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Education Department Halts Program to Restructure Itself

By Rene Sanchez
The Washington Post

The Education Department, long maligned by congressional Republicans who say its management is a mess, has given critics new reason to howl.

The department announced last week that it will not accept any more applications from recent college graduates trying to consolidate or refinance their tuition loans until the contractor it hired for the job clears up an enormous backlog of those requests.

There are more than 70,000 college students nationwide whose loan payments might soon be in limbo because of the lengthy processing delays, and the waiting list has been growing longer each month. The department said it had no choice but to suspend the popular program indefinitely in order to begin fixing the problem.

"It's a terrible embarrassment," said David Longanecker, the assistant secretary for postsecondary education. "We were falling farther and farther behind, but by doing this we are confident that we'll get on top of the problem soon."

The department faced a similar predicament last year when more than 900,000 student aid applications handled by private contractors it hired were delayed because of serious management problems. The incidents raise new questions about the department's ability to manage its direct lending program, which allows students to get tuition loans from the federal government and offers a range of repayment options.

Direct lending, one of President Clinton's most important education initiatives, has been under fire from Republicans and many private lenders ever since it was created five years ago. There have been several campaigns in Congress to abolish or severely limit the program, but it remains largely intact, serving more than 1,200 universities. Many college officials say they have been quite pleased with the program so far.

But to some Republican leaders, the latest trouble is proof the department is not up to managing college loans at a time when a record number of students - at last count, more than 7 million - depend on them.

"From the very start of the program, I doubted the department's ability to become one of the largest banks in this country," Rep. William F. Goodling, R-Pa., chairman of the House Committee on Education and the Workforce, said last week. He called the department's inability to consolidate student loans quickly and efficiently "irresponsible."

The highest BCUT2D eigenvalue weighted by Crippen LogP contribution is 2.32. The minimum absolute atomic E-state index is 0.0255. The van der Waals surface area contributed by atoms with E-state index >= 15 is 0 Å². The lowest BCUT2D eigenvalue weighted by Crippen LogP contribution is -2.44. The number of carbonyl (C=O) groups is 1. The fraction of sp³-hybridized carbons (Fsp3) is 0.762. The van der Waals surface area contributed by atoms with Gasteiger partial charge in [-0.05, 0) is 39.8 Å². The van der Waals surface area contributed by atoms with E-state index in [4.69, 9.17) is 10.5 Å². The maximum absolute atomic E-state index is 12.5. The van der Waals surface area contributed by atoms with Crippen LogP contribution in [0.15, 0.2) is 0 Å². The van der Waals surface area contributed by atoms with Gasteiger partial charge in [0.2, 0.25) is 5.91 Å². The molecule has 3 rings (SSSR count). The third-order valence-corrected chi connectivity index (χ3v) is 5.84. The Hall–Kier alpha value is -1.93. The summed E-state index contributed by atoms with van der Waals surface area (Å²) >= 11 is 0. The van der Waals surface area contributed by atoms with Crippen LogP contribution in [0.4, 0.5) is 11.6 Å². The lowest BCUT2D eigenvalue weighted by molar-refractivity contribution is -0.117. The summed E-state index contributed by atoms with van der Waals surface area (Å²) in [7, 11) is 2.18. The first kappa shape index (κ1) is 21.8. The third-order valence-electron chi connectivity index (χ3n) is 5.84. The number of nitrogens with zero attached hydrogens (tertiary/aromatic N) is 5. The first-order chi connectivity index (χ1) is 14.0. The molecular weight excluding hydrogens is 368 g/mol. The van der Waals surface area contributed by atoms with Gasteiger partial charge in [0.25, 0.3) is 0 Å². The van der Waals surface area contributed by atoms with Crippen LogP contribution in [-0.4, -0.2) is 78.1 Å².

"Up to now, they've done a pretty good job on this," said Terry Hartle, a vice president for the American Council on Education, a Washington group that represents more than 1,500 universities. "But what we have here is a huge embarrassment in one of the president's signature education programs."

With tuition costs at most campuses continuing to exceed inflation, and college loan debt soaring, more and more students are taking advantage of new opportunities to restructure their loans over longer periods of time or in ways based on what they earn after graduation.

Education department officials said that often in the past year they have received nearly 15,000 applications a month from students to consolidate loans, a rate nearly twice what they said they had expected when the program began.

But they adamantly reject criticism that direct lending is in shambles.

"I can understand the frustration, but I think we have to keep it in perspective," Longanecker. "One reason we have this problem is because of the great popularity of the program."

Longanecker said the department is disappointed with the contractor it hired last year, Electronic Data Systems, which was founded by billionaire Ross Perot. Longanecker said there were start-up problems in processing student requests, and that ever since the volume of applications has overwhelmed the system.

Some officials said it had been taking more than seven months in some cases - an unpaid student loan falls into default after six months - to process applications.

The department has no estimates yet as to when the loan-consolidation program will be re-opened. But Longanecker said he expects it certainly will be before December, which is when the most recent class of college graduates are supposed to start repaying tuition loans.